Ovarian cancer accounts for about 3% of cancers among women, but it causes more deaths than any other cancer of the female reproductive system. The American Cancer Society estimates for ovarian cancer in the United States for 2016 are:
- About 22,280 women will receive a new diagnosis of ovarian cancer.
- About 14,240 women will die from ovarian cancer.
- Family History
- Increasing Age
- Reproductive History and Infertility- Research suggests a relationship between the number of menstrual cycles in a woman’s lifetime and her risk of developing ovarian cancer. A woman is at an increased risk if she:
- started menstruating at an early age (before 12),
- has not given birth to any children,
- had her first child after 30,
- experienced menopause after 50,
- has never taken oral contraceptives.
- Infertility, regardless of whether or not a woman uses fertility drugs, also increases the risk of ovarian cancer.
- Hormone Replacement Therapy
Ways to Reduce Risk Factors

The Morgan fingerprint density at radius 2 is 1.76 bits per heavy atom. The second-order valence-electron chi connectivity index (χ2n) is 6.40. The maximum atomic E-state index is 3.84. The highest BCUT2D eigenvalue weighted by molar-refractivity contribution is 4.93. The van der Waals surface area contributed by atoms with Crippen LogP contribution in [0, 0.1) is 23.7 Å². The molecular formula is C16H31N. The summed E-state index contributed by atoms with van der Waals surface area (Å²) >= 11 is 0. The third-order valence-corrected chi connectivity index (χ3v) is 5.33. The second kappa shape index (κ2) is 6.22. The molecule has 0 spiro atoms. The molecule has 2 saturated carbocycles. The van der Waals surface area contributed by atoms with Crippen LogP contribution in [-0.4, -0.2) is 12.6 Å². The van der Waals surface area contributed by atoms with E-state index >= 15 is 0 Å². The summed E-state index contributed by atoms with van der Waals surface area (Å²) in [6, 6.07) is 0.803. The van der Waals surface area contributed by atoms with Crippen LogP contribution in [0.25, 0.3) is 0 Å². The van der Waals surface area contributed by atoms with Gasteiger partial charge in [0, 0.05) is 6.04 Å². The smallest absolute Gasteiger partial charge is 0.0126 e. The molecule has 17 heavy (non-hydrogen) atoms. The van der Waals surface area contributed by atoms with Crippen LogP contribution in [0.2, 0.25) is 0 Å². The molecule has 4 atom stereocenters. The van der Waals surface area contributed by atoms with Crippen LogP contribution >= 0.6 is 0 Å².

- Oral Contraceptive Use – The use of oral contraceptives (birth control pills) decreases the risk of developing ovarian cancer, especially when used for several years. Women who use oral contraceptives for five or more years have about a 50 percent lower risk of developing ovarian cancer than women who have never used oral contraceptives.
- Pregnancy and Breastfeeding –Pregnancy and breastfeeding are linked with a reduced risk of ovarian cancer, likely because women ovulate less frequently when pregnant or breastfeeding.
- Removal of the Ovaries
Click on the links below for more information Ovarian Cancer:
Ovarian Cancer National Alliance